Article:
The Bitcoin family moves to Portugal, a tax haven for cryptos
‘Bitcoin Family’ in Lisbon, Portugal
Didi Taihuttu, patriarch of the so-called “Bitcoin family,” has his roots in Portugal, the ultimate crypto tax haven in Europe.
Settling down is a big deal for the Dutch family of five, who have traveled the world for the past five years. But after spending time in 40 countries, Portugal – which is one of the last places in Europe with a 0% tax on bitcoin – was simply too attractive a destination to ignore.
“You don’t pay any capital gains tax or anything else in Portugal on cryptocurrency,” Taihuttu said. As long as you don’t earn cryptocurrency for providing services in Portugal, you’re in the clear.
“It’s a very beautiful bitcoin paradise,” he said.
In 2017, Taihuttu, his wife and three children liquidated everything they owned, trading a 2,500 square foot home and virtually all of their earthly possessions for bitcoin and a life on the road. This was back when bitcoin price was around $900. The world’s largest cryptocurrency is currently trading around $41,000 after peaking at around $69,000 in November.
While the Taihuttu contingent won’t divulge the exact size of their crypto nest egg, the 43-year-old father of three says he protects the family’s crypto fortune in secret vaults on four different continents, so presumably their stake crypto is substantial enough to make it worth having to fly around the world to redeem their decentralized money.
With this type of crypto stake, the tax advantages in Portugal are certainly a big draw, although it doesn’t hurt that the country offers a safe and enjoyable way of life. In 2021, the country ranked fourth on the Global Peace Index, and it tops the list of best countries for expats.
The Bitcoin family is not the only one to settle in the Iberian Peninsula. The 2021 population census in Portugal shows that the number of foreign residents in Portugal has increased by 40% over the last decade.
Taihuttu’s siblings could also make the move. Didi’s brother and sister sell their houses and invest that money in bitcoin.
“We will all travel together as one big bitcoin family, which is, of course, really cool,” Taihuttu said.
0% bitcoin tax
Unlike the United States, which treats virtual currency as property, taxing it the same as stocks or real estate, Portugal considers cryptocurrencies as a form of payment. This distinction changes the situation in terms of taxation.
“Capital gains from crypto transactions such as cashing in and crypto-to-crypto exchanges are not subject to personal income tax,” explained Shehan Chandrasekera, CPA and head of the firm’s tax strategy. CoinTracker.io crypto tax software.
This means that, as with other fiat currencies, gains from buying or selling cryptocurrency are not taxed. This also means that crypto transactions or payments, as well as the exchange of bitcoins for fiat currency, are not subject to value added tax, or VAT.
“It makes Portugal a really attractive place for crypto users,” Chandrasekera continued.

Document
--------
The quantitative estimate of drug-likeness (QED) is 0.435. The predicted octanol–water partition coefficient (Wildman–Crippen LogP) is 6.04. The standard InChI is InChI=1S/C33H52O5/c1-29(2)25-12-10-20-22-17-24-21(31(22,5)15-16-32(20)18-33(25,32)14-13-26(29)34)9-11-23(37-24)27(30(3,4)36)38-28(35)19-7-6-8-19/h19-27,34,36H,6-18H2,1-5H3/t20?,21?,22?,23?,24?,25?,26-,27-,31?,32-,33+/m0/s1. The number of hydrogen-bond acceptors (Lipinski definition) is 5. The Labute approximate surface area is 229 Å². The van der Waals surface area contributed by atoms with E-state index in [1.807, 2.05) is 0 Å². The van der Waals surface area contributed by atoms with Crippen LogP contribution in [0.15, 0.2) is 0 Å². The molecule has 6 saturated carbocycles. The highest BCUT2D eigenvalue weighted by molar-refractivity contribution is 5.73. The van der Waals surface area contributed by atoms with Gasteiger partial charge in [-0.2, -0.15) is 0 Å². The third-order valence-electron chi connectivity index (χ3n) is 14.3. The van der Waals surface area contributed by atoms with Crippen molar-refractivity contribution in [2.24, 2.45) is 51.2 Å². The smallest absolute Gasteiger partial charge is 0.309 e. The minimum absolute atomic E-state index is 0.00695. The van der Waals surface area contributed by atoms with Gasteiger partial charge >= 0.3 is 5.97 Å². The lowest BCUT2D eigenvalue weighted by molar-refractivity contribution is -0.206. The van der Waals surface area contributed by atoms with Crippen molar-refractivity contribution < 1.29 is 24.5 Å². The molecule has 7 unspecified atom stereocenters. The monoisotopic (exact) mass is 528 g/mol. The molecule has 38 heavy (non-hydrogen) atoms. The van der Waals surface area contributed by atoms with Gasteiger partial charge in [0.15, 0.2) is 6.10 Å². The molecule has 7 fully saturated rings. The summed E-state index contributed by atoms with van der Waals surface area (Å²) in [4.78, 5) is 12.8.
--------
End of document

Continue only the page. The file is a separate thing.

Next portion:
The only exception to the country’s generous crypto program are companies registered in Portugal that deal in crypto. These businesses are subject to taxes under certain circumstances.
“If you earn cryptocurrency by providing services in Portugal, you have to pay a tax on these cryptocurrencies, but I don’t earn anything, at the moment, in Portugal. So for me it’s 0% d ‘tax,’ Taihuttu said.
“Bitcoin family” in Lagos, Portugal
Taihuttu says the process of establishing the residence for the family was relatively smooth and didn’t require jumping through very many hurdles.
For example, even though they own no property, Taihuttus are still considered official residents of Portugal. And unlike other tax havens like Puerto Rico, they are not required to spend a certain number of days in the country.
European Union citizens have the right of permanent residence in Portugal, and for non-EU citizens, Portugal offers expats a few pathways to residency, including the golden visa and the D7 visa (also known as the Retirement Visa or Passive Income Visa), both of which tend to attract wealthy foreigners.
The Portuguese Golden Visa is granted to those who buy a property and/or invest a certain amount of money in the country.
There are also steps that involve obtaining a tax identification number, opening a bank account and applying for formal residency. Companies like Plan B Passport streamline the application process for expats.
“We don’t need to be there, and that’s the good part. There’s no minimum requirement to stay a day in Portugal, so it’s an easy setup,” said Taihuttu, who was based in the Netherlands with his family before starting a life on the road.
CEO Katie Ananina told CNBC the company has helped hundreds of people from countries like the US, UK, Australia and Canada get a second passport in one of seven countries, including Portugal. The Plan B passport works in tandem with each government’s residency or citizenship-by-investment programs.